The United States has been swearing in presidents since 1789. While there has been an effort to make the ceremony consistent and traditional, each one is slightly different. Of course, when a president dies, his successor may take the oath of office in strange circumstances: one in an airplane, another oath administered by the president's father. But even the public ceremonies have had their moments, like when Andrew Johnson showed up drunk. Believe it or not, two different inaugurations had to contend with dead birds! Then there's the story of two Founding Fathers and their on-again, off-again friendship.
For many years, John Adams and Thomas Jefferson had been close friends. Together, they’d helped create the Declaration of Independence, worked in Europe as fellow diplomats, and had even stolen a piece of Shakespeare’s favorite chair. (Seriously.)
But as their political careers diverged, the two became rivals. When Jefferson was inaugurated on March 4, 1801, Adams was nowhere to be found. Eight hours before the big event, he’d left Washington and started making his way back to his family farm in Braintree, Massachusetts. This made Adams the first president who chose to skip his successor’s swearing-in ceremony. (History repeated itself 28 years later, when John Quincy Adams boycotted Andrew Jackson’s inauguration. Like father, like son.)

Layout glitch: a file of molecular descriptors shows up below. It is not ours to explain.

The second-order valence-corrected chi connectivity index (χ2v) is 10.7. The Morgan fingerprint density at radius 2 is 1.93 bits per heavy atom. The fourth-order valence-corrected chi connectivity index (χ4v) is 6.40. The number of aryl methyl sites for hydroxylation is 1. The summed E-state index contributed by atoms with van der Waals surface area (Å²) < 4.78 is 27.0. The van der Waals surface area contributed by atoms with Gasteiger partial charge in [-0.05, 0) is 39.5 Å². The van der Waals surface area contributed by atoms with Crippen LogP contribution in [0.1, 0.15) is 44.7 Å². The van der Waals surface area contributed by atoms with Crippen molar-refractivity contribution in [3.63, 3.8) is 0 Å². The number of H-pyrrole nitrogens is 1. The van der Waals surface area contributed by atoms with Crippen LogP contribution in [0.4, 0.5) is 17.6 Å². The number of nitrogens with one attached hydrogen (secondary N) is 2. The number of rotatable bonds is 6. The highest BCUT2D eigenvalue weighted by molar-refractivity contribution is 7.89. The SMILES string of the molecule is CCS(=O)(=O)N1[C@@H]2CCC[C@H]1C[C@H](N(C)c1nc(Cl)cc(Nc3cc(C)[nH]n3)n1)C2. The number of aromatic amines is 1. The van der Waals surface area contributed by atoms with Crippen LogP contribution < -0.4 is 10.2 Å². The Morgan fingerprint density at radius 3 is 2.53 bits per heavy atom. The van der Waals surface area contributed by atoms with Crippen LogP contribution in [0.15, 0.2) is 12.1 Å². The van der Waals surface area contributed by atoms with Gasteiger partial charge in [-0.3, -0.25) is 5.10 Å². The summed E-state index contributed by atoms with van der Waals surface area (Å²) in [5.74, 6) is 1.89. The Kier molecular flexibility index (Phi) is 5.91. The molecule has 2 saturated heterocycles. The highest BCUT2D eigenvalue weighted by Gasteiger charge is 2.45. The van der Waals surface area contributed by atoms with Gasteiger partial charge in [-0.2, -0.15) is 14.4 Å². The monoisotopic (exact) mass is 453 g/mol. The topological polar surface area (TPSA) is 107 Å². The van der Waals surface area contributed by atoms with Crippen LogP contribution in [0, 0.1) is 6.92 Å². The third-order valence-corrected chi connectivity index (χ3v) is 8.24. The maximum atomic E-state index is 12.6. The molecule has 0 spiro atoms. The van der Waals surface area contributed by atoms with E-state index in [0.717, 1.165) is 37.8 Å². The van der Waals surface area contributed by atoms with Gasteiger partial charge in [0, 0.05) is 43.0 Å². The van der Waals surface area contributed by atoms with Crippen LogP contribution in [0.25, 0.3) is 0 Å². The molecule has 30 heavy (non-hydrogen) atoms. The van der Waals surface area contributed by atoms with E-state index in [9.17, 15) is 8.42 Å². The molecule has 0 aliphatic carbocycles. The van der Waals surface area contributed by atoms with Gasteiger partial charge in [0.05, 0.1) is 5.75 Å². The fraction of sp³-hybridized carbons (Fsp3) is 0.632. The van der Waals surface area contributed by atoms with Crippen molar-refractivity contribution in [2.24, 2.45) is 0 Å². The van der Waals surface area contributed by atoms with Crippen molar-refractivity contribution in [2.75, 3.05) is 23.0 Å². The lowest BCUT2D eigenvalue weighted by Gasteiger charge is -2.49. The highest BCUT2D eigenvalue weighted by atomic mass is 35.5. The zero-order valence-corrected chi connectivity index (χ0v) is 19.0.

Adams and Jefferson eventually made up when, in 1811, Adams casually told some houseguests, “I always loved Jefferson, and I still love him.” Mutual friends forwarded this comment along to Monticello. Jefferson was thrilled. “I only needed this knowledge to revive towards [Adams] all of the affections of the most cordial moments of our lives,” he proclaimed. Over the next 15 years, the two ex-presidents exchanged more than 150 friendly letters. They both died within hours of each other on the same day—July 4, 1826.
Read the details of the 35 weirdest stories Mental Floss dug up about presidential inaugurations.
One that didn't make the list, but was certainly memorable, was the drunken brawl following Andrew Jackson's inauguration.